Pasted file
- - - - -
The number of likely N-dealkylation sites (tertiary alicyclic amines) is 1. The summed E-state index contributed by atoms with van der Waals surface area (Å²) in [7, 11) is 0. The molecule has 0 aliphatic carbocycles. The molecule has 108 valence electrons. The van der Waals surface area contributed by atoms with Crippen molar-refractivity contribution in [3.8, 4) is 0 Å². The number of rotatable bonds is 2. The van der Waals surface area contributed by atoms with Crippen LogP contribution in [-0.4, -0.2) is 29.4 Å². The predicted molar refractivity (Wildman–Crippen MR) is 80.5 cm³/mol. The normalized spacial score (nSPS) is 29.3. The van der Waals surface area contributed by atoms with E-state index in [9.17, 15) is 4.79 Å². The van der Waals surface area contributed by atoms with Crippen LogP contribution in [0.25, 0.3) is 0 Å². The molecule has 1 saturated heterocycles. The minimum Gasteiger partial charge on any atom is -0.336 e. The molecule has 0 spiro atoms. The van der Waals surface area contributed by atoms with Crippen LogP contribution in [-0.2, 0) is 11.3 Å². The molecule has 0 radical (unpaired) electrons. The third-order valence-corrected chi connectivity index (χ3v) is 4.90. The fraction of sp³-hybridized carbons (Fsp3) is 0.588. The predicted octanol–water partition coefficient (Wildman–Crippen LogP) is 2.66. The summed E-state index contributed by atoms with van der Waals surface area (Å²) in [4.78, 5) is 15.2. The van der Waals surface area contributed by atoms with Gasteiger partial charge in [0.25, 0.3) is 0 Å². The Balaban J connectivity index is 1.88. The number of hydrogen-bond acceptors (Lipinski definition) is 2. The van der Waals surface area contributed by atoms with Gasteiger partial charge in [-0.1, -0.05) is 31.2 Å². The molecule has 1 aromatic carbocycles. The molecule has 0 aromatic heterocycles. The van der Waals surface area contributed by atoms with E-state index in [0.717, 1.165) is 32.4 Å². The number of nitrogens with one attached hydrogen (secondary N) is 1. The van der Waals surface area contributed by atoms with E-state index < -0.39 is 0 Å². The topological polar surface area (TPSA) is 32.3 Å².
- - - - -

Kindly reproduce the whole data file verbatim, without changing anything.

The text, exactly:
The number of likely N-dealkylation sites (tertiary alicyclic amines) is 1. The summed E-state index contributed by atoms with van der Waals surface area (Å²) in [7, 11) is 0. The molecule has 0 aliphatic carbocycles. The molecule has 108 valence electrons. The van der Waals surface area contributed by atoms with Crippen molar-refractivity contribution in [3.8, 4) is 0 Å². The number of rotatable bonds is 2. The van der Waals surface area contributed by atoms with Crippen LogP contribution in [-0.4, -0.2) is 29.4 Å². The predicted molar refractivity (Wildman–Crippen MR) is 80.5 cm³/mol. The normalized spacial score (nSPS) is 29.3. The van der Waals surface area contributed by atoms with E-state index in [9.17, 15) is 4.79 Å². The van der Waals surface area contributed by atoms with Crippen LogP contribution in [0.25, 0.3) is 0 Å². The molecule has 1 saturated heterocycles. The minimum Gasteiger partial charge on any atom is -0.336 e. The molecule has 0 spiro atoms. The van der Waals surface area contributed by atoms with Crippen LogP contribution in [-0.2, 0) is 11.3 Å². The molecule has 0 radical (unpaired) electrons. The third-order valence-corrected chi connectivity index (χ3v) is 4.90. The fraction of sp³-hybridized carbons (Fsp3) is 0.588. The predicted octanol–water partition coefficient (Wildman–Crippen LogP) is 2.66. The summed E-state index contributed by atoms with van der Waals surface area (Å²) in [4.78, 5) is 15.2. The van der Waals surface area contributed by atoms with Gasteiger partial charge in [0.25, 0.3) is 0 Å². The Balaban J connectivity index is 1.88. The number of hydrogen-bond acceptors (Lipinski definition) is 2. The van der Waals surface area contributed by atoms with Gasteiger partial charge in [-0.1, -0.05) is 31.2 Å². The molecule has 1 aromatic carbocycles. The molecule has 0 aromatic heterocycles. The van der Waals surface area contributed by atoms with E-state index in [0.717, 1.165) is 32.4 Å². The number of nitrogens with one attached hydrogen (secondary N) is 1. The van der Waals surface area contributed by atoms with E-state index < -0.39 is 0 Å². The topological polar surface area (TPSA) is 32.3 Å².